5 Reasons to Eat More (Dark) Chocolate
Chocoholics everywhere no longer need to feel guilty indulging in their beloved sweet treat every now and then, as studies show that chocolate has many great benefits to health! Specifically, research has found that the true benefits are from eating dark chocolate which contains at least 70 percent cacao, full of antioxidants and flavonoids. Most experts agree that the recommended daily “dose” of dark chocolate is approximately 1-2 ounces (a couple of squares of a standard-size bar).
Health benefits of regular dark chocolate consumption include:
- Improved heart health. Research documented in the British Medical Journal suggests that regular chocolate consumption may help reduce the risk of developing heart disease by one-third. A Canadian study of over 44,000 participants found that the group who ate chocolate were 22 percent less likely to suffer a stroke versus the control group who did not.
- Lowered stress and boosted mood. Many of us can relate to the endorphin and serotonin rush that occurs when eating dark chocolate. Swiss scientists confirmed the production of these chemicals, and further went on to find that anxious people who ate an ounce and ahalf of dark chocolate every day for two weeks had significantly reduced stress hormone levels.
- Better brain power. For a quick boost, drink some dark cocoa. A University of Nottingham researcher found that flavanols in cocoa boosted blood flow to key parts of the brain for 2 to 3 hours, which could improve short-term performance and alertness. Other research from Oxford University studied long-term effects of chocolate consumption in over 2,000 people, and found that those who regularly consumed flavanol-rich chocolate and other foods scored significantly higher on cognitive tests versus those who didn’t.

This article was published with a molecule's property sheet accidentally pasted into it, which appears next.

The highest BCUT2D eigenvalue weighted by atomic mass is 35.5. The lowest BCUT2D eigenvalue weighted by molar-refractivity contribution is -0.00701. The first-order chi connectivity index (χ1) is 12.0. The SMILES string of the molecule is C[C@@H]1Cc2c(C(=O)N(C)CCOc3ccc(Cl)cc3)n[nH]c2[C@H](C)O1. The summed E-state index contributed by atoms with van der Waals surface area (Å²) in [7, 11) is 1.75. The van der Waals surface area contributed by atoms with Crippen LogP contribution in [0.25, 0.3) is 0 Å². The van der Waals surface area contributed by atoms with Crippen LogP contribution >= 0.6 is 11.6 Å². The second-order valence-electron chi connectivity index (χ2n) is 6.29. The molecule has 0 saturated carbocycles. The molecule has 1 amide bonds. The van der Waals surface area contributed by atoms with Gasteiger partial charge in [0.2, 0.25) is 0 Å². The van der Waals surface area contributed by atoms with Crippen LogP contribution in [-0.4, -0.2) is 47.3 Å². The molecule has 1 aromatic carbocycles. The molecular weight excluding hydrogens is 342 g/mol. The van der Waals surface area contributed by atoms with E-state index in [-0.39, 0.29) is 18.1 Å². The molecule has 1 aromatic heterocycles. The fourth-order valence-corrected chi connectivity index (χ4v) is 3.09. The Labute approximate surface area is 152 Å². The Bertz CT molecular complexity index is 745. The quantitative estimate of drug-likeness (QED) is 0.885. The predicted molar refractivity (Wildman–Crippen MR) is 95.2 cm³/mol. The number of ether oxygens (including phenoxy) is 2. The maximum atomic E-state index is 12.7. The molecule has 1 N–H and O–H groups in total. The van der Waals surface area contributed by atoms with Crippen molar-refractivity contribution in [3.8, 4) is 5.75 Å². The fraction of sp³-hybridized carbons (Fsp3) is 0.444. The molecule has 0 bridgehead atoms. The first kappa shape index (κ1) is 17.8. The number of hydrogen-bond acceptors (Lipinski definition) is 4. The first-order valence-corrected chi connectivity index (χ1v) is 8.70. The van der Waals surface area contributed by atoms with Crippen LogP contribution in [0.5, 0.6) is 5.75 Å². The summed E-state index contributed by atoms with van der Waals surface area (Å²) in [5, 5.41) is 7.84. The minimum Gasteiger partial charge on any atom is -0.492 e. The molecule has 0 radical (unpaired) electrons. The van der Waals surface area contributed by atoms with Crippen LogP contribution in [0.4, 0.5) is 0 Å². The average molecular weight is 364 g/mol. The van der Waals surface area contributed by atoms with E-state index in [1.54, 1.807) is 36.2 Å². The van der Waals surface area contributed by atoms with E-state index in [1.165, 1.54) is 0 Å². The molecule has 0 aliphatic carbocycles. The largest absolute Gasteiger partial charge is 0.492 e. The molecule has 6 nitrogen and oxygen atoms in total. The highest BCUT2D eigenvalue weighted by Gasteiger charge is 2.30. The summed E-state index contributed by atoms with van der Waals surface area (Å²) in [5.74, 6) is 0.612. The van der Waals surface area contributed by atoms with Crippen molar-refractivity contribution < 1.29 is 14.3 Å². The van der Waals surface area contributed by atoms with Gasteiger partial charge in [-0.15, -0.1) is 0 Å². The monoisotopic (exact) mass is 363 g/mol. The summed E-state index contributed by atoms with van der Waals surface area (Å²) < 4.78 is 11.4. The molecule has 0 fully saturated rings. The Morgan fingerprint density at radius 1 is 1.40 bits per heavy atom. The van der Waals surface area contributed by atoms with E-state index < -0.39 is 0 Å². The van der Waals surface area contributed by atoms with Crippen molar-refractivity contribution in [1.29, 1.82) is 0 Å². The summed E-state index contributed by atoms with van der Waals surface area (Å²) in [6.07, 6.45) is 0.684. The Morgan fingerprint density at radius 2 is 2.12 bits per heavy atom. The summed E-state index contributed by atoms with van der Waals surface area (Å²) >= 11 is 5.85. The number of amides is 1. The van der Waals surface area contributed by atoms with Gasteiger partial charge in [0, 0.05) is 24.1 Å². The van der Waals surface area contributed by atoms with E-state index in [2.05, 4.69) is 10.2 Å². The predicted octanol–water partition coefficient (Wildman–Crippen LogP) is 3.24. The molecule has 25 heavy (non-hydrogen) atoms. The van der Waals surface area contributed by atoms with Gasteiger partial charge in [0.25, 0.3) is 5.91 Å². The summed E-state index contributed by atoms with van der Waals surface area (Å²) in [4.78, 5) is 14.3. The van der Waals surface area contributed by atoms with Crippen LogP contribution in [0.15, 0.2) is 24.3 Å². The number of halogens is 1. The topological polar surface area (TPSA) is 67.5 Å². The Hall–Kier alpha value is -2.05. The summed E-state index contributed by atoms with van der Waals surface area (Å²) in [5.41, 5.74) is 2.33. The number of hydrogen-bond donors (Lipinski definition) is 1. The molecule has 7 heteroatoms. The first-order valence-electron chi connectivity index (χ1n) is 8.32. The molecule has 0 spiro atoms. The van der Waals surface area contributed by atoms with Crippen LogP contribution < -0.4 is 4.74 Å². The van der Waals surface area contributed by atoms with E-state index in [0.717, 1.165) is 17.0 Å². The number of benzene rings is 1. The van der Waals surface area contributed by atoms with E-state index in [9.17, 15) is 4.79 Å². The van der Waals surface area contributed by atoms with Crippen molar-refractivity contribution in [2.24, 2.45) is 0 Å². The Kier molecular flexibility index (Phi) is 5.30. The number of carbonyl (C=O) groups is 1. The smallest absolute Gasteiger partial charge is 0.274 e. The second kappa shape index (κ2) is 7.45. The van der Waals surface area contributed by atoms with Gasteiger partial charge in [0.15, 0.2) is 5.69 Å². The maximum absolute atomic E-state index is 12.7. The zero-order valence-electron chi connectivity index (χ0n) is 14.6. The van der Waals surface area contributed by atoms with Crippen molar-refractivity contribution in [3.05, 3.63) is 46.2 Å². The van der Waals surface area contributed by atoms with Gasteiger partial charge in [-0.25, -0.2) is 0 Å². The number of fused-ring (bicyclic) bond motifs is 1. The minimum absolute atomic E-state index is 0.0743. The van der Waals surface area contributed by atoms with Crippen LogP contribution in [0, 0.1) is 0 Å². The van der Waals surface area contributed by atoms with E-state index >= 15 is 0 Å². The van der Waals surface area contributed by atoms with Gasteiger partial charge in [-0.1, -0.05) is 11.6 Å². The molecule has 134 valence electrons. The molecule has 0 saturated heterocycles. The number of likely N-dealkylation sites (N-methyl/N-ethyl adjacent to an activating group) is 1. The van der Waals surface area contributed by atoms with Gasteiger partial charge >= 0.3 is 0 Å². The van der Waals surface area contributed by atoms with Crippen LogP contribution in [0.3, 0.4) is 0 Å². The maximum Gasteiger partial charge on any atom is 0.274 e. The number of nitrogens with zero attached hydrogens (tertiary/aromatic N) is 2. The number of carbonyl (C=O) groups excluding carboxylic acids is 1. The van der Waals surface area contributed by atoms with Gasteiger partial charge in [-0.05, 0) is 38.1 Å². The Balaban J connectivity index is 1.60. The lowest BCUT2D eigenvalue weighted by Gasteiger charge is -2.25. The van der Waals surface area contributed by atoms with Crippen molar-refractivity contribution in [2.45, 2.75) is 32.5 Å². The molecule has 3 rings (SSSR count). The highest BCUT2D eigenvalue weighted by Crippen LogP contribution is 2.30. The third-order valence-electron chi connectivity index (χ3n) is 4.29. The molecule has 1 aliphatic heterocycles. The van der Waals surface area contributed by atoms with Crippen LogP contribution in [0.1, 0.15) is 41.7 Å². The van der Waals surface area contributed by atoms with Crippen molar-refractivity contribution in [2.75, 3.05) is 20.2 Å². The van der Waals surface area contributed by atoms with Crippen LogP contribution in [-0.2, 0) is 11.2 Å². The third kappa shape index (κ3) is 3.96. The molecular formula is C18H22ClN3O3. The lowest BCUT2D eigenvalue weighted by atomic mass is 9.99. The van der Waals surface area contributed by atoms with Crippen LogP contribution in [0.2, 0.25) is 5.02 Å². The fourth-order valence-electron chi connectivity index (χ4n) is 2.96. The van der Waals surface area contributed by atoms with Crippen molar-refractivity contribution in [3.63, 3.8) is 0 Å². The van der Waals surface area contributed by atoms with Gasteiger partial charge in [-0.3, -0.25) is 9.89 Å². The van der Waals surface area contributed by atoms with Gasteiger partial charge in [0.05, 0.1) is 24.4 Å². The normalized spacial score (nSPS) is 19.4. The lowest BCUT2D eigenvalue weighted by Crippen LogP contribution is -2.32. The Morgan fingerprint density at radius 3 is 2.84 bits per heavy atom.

- Improved blood flow. Cocoa has been shown to have anti-clotting and blood-thinning properties, which can lead to improved blood flow and circulation.
- Lower BMI. Recent research published in the Archives of Internal Medicine studied approximately 1,000 participants between the ages of 20 to 85, and found that those who consumed chocolate more often had a lower BMI than those who consumed it less. On average, participants ate chocolate two times per week and exercised 3.6 times per week. Other research from the University of Copenhagen suggests an additional finding that may help support the lower BMI theory. Dark chocolate is more filling than milk chocolate, offering more satiety and therefore might lessen cravings for sweet, salty and fatty foods.
So go ahead and get that bar of dark chocolate, but remember—moderation is still the key to avoid excess calories and fat. Enjoy a square or two today!